01 October 2013

EU Intellectual Property Economy

The European Patent Office and EU Office for Harmonization in the Internal Market have released a 142 page Intellectual Property Rights Intensive Industries: Contribution to Economic Performance and Employment in the European Union study [PDF], promoted as the
first EU-wide study on the overall contribution made by intellectual property intensive industries to the EU economy, in terms of Gross Domestic Product (GDP), employment, wages and trade. 
The study includes information on the main IPR-intensive industries and their contribution to economic performance and trade at EU level and an analysis at Member State level. It contains a section on number of patents, trade marks and designs which originate from each Member State, focusing also on job creation in the internal market.
The data is intended to be comparable with that for the US economy. The methodology is accordingly similar to that used in the March 2012 study by the Economics & Statistics Administration of the US Department of Commerce and the United States Patent & Trademark Office noted here.

The report claims that -
  • around 50% of EU industries are IPR intensive, defined as "those having an above average use of IPR per employee"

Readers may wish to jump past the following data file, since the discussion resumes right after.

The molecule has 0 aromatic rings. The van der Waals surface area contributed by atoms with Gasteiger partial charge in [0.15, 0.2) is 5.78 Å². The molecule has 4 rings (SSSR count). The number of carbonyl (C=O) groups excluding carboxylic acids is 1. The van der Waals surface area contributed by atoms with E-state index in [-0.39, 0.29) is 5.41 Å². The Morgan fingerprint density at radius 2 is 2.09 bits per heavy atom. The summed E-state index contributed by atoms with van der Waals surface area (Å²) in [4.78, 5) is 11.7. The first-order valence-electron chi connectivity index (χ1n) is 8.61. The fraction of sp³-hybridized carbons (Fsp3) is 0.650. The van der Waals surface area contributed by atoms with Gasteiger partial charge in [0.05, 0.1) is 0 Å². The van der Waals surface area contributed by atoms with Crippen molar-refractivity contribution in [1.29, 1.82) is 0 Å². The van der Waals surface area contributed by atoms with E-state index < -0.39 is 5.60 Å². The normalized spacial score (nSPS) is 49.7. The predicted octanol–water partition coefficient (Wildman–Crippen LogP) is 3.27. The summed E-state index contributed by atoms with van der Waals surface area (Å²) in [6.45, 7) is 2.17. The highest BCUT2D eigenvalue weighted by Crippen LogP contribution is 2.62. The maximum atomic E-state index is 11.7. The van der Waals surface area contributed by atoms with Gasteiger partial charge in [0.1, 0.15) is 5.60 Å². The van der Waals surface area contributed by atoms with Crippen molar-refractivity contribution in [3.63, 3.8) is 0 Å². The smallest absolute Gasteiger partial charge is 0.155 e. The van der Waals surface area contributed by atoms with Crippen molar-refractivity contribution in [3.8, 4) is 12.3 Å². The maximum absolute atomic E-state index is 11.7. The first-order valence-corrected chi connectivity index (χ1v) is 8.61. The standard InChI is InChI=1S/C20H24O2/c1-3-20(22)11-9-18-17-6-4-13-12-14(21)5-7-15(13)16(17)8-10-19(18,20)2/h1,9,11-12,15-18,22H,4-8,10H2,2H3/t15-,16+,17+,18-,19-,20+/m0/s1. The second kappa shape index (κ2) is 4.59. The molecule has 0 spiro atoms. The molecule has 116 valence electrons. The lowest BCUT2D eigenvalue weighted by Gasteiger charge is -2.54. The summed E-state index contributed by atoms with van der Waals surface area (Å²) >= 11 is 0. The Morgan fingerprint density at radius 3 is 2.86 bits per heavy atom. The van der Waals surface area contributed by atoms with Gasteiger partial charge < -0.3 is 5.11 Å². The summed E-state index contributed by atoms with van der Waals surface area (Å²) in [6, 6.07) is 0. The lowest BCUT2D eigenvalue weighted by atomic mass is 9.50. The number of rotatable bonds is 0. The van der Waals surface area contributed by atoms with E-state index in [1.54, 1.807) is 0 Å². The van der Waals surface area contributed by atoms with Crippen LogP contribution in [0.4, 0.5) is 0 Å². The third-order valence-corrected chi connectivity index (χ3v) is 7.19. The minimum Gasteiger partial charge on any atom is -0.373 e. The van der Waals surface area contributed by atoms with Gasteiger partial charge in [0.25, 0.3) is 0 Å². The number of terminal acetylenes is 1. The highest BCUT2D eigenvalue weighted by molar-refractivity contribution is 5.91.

• IPR-intensive industries account directly for 26% of all jobs in the EU – around 56 million direct jobs. 
  • With the addition of 20 million indirect jobs, 1 in 3 of all EU jobs rely on IPR intensive industries. 
  • These industries generated almost 39% of total economic activity (GDP) in the EU, worth €4.7 trillion 
  • IPR-intensive industries pay higher remuneration than non-IPR intensive industries, with a wage premium of more than 40%. 
  • The average weekly remuneration in IPR-intensive industries is €715, compared with €507 in non-IPR intensive industries 
  • IPR-intensive industries account for 90% of the EU’s trade with the rest of the world. IPR-intensive industries generated almost 39% of total economic activity in the EU, worth €4.7 trillion, and accounted for most of the EU’s trade with the rest of the world with design- intensive, copyright-intensive and GI-intensive industries generating a trade surplus.
The claimed "Direct contribution of IPR-intensive industries to employment" is
  • Trade mark-intensive industries - 45,508,046 people (20.8% of Total EU Economy)
  • Design-intensive industries - 26,657,617 (12.2%)
  •  Patent-intensive industries - 22,446,133 (10.3%)
  • Copyright-intensive industries - 7,049,405 (3.2%)
  • GI-intensive industries - 374,345 (0.2%)
  • All IPR-intensive industries - 56,493,661